What to expect coming from stock ipod ear buds to beyerdynamic Dt990 pro's
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Plantain990

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I just bought beyerdynamic Dt990 pros and I am wondering what to expect coming from stock ipod earbuds(the old kind). I also bought a fiio portable DAC and Amp. I plan on buying a tube amp later.
 
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Plantain990

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So I will be able to tell a difference. All of my music is 320 kids, is that good for these headphones
 
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cripple1

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It's like watching an old tube TV then suddenly someone replaces that tube TV with a 4k TV. You will definitely "see" the difference.
 
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Skolar311

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That's a major upgrade. You'll have much greater volume, much more detail (from top to bottom), more dynamics, you'll feel the music more, and the Beyers will be MUCH more comfortable than the "buds". Sounds to me like you'll be very happy with your purchase.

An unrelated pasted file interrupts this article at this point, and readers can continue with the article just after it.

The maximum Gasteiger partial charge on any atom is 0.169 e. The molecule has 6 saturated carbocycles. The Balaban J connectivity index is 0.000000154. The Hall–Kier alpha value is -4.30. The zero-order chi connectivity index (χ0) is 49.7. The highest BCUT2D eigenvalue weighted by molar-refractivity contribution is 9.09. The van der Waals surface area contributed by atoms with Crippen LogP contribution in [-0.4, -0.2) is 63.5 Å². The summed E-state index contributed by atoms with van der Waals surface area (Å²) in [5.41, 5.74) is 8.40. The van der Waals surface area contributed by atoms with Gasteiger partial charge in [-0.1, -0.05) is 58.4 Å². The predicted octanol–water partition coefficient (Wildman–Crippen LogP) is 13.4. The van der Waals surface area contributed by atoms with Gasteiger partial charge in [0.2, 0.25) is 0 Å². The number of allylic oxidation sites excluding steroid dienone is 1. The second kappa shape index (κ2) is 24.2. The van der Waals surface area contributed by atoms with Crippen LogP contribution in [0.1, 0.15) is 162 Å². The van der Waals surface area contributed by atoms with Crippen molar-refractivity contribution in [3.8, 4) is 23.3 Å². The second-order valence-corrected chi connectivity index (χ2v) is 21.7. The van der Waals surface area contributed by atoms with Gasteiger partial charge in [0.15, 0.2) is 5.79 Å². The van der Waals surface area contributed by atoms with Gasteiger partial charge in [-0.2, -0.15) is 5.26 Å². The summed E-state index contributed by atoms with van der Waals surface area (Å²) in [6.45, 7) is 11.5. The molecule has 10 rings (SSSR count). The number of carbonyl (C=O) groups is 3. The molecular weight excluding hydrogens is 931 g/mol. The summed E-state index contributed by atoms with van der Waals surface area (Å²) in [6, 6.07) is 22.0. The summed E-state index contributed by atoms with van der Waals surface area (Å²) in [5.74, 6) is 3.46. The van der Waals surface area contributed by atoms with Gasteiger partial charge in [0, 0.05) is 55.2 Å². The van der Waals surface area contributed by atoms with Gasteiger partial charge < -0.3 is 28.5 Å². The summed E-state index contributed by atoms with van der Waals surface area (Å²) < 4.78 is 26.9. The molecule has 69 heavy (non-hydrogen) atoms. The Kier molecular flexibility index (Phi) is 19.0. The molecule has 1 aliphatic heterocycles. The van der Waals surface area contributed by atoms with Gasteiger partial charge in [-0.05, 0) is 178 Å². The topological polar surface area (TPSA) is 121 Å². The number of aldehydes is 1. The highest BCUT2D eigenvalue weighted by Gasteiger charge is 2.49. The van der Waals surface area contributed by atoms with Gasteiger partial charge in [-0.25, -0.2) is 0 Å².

Once you hear your setup, you'll probably have created an addiction to music that you've never had before.
 
Enjoy! :)
 
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Skolar311

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So I will be able to tell a difference. All of my music is 320 kids, is that good for these headphones
 
That will probably be fine, but if your DAC supports 24-bit / 96khz-192khz, then you may want to check out some FLAC or ALAC files. They are generally 4x higher resolution (or more) than your standard 320k MP3.
 
But, only your ears will make that determination. Some 320k files still sound very good and I sometimes even fail the blind MP3/FLAC test on my FiiO X3/E12 combo.
 
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soundstige